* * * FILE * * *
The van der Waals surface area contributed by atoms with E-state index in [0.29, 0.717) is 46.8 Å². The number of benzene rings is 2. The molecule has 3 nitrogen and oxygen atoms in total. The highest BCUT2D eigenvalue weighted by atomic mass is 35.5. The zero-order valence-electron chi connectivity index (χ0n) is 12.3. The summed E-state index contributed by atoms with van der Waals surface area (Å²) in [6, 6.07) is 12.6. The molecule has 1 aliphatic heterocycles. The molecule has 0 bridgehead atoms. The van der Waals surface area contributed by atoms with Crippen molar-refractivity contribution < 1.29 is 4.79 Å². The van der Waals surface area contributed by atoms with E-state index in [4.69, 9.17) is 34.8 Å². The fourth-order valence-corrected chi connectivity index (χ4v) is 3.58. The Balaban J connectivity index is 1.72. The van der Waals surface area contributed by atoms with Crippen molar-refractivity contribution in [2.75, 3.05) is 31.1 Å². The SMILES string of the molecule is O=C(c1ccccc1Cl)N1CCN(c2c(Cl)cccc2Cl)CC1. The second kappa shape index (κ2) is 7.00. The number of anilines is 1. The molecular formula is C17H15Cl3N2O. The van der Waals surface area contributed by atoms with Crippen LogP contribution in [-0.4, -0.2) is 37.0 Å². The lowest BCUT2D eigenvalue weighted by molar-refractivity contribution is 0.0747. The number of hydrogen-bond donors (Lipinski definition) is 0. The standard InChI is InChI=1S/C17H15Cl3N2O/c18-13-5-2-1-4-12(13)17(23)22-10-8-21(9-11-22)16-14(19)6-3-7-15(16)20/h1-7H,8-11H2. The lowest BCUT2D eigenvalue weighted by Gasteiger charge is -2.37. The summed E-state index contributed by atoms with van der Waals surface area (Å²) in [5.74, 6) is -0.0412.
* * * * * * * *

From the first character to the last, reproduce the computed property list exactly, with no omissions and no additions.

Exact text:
The van der Waals surface area contributed by atoms with E-state index in [0.29, 0.717) is 46.8 Å². The number of benzene rings is 2. The molecule has 3 nitrogen and oxygen atoms in total. The highest BCUT2D eigenvalue weighted by atomic mass is 35.5. The zero-order valence-electron chi connectivity index (χ0n) is 12.3. The summed E-state index contributed by atoms with van der Waals surface area (Å²) in [6, 6.07) is 12.6. The molecule has 1 aliphatic heterocycles. The molecule has 0 bridgehead atoms. The van der Waals surface area contributed by atoms with Crippen molar-refractivity contribution < 1.29 is 4.79 Å². The van der Waals surface area contributed by atoms with E-state index in [4.69, 9.17) is 34.8 Å². The fourth-order valence-corrected chi connectivity index (χ4v) is 3.58. The Balaban J connectivity index is 1.72. The van der Waals surface area contributed by atoms with Crippen molar-refractivity contribution in [2.75, 3.05) is 31.1 Å². The SMILES string of the molecule is O=C(c1ccccc1Cl)N1CCN(c2c(Cl)cccc2Cl)CC1. The second kappa shape index (κ2) is 7.00. The number of anilines is 1. The molecular formula is C17H15Cl3N2O. The van der Waals surface area contributed by atoms with Crippen LogP contribution in [-0.4, -0.2) is 37.0 Å². The lowest BCUT2D eigenvalue weighted by molar-refractivity contribution is 0.0747. The number of hydrogen-bond donors (Lipinski definition) is 0. The standard InChI is InChI=1S/C17H15Cl3N2O/c18-13-5-2-1-4-12(13)17(23)22-10-8-21(9-11-22)16-14(19)6-3-7-15(16)20/h1-7H,8-11H2. The lowest BCUT2D eigenvalue weighted by Gasteiger charge is -2.37. The summed E-state index contributed by atoms with van der Waals surface area (Å²) in [5.74, 6) is -0.0412.